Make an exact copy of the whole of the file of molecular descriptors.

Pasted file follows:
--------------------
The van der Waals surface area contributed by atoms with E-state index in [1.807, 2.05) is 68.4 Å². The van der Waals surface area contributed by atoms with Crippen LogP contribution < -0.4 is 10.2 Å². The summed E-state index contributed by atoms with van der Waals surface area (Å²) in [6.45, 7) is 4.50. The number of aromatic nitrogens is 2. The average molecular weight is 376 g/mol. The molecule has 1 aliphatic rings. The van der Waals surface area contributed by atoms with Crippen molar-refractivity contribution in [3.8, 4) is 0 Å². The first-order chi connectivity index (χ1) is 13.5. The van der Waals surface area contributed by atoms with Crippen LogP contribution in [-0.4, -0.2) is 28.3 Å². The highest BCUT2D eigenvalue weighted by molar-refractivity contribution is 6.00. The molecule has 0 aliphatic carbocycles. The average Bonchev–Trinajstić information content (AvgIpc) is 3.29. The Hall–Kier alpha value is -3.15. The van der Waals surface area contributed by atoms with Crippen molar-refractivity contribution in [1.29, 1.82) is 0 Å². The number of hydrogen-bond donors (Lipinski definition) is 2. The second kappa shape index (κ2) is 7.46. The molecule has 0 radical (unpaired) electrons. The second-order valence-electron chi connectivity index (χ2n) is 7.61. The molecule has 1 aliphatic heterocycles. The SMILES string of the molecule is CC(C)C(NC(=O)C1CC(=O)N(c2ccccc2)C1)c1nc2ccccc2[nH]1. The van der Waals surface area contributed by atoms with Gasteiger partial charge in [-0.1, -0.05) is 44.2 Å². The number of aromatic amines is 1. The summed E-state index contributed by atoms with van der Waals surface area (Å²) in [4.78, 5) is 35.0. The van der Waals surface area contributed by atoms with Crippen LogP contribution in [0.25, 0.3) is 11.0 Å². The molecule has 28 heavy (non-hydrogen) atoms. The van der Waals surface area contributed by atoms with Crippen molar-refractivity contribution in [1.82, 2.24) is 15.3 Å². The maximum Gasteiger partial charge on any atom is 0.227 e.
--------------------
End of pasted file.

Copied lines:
The van der Waals surface area contributed by atoms with E-state index in [1.807, 2.05) is 68.4 Å². The van der Waals surface area contributed by atoms with Crippen LogP contribution < -0.4 is 10.2 Å². The summed E-state index contributed by atoms with van der Waals surface area (Å²) in [6.45, 7) is 4.50. The number of aromatic nitrogens is 2. The average molecular weight is 376 g/mol. The molecule has 1 aliphatic rings. The van der Waals surface area contributed by atoms with Crippen molar-refractivity contribution in [3.8, 4) is 0 Å². The first-order chi connectivity index (χ1) is 13.5. The van der Waals surface area contributed by atoms with Crippen LogP contribution in [-0.4, -0.2) is 28.3 Å². The highest BCUT2D eigenvalue weighted by molar-refractivity contribution is 6.00. The molecule has 0 aliphatic carbocycles. The average Bonchev–Trinajstić information content (AvgIpc) is 3.29. The Hall–Kier alpha value is -3.15. The van der Waals surface area contributed by atoms with Crippen molar-refractivity contribution in [1.29, 1.82) is 0 Å². The number of hydrogen-bond donors (Lipinski definition) is 2. The second kappa shape index (κ2) is 7.46. The molecule has 0 radical (unpaired) electrons. The second-order valence-electron chi connectivity index (χ2n) is 7.61. The molecule has 1 aliphatic heterocycles. The SMILES string of the molecule is CC(C)C(NC(=O)C1CC(=O)N(c2ccccc2)C1)c1nc2ccccc2[nH]1. The van der Waals surface area contributed by atoms with Gasteiger partial charge in [-0.1, -0.05) is 44.2 Å². The number of aromatic amines is 1. The summed E-state index contributed by atoms with van der Waals surface area (Å²) in [4.78, 5) is 35.0. The van der Waals surface area contributed by atoms with Crippen LogP contribution in [0.25, 0.3) is 11.0 Å². The molecule has 28 heavy (non-hydrogen) atoms. The van der Waals surface area contributed by atoms with Crippen molar-refractivity contribution in [1.82, 2.24) is 15.3 Å². The maximum Gasteiger partial charge on any atom is 0.227 e.